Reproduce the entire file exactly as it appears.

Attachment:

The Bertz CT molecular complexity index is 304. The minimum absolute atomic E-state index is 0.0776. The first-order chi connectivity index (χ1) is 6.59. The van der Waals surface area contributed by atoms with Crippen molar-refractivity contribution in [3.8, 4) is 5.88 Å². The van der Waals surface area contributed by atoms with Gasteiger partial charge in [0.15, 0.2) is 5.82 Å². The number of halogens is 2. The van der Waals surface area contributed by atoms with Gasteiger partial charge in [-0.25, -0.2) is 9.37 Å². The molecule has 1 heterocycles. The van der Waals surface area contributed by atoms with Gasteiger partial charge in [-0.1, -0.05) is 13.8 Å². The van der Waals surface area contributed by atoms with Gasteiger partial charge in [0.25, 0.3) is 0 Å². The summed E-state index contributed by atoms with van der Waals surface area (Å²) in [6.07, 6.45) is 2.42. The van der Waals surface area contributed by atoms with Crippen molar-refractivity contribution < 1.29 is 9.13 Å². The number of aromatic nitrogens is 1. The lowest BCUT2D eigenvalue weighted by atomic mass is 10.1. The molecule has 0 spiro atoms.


The Bertz CT molecular complexity index is 304. The minimum absolute atomic E-state index is 0.0776. The first-order chi connectivity index (χ1) is 6.59. The van der Waals surface area contributed by atoms with Crippen molar-refractivity contribution in [3.8, 4) is 5.88 Å². The van der Waals surface area contributed by atoms with Gasteiger partial charge in [0.15, 0.2) is 5.82 Å². The number of halogens is 2. The van der Waals surface area contributed by atoms with Gasteiger partial charge in [-0.25, -0.2) is 9.37 Å². The molecule has 1 heterocycles. The van der Waals surface area contributed by atoms with Gasteiger partial charge in [-0.1, -0.05) is 13.8 Å². The van der Waals surface area contributed by atoms with Gasteiger partial charge in [0.25, 0.3) is 0 Å². The summed E-state index contributed by atoms with van der Waals surface area (Å²) in [6.07, 6.45) is 2.42. The van der Waals surface area contributed by atoms with Crippen molar-refractivity contribution < 1.29 is 9.13 Å². The number of aromatic nitrogens is 1. The lowest BCUT2D eigenvalue weighted by atomic mass is 10.1. The molecule has 0 spiro atoms.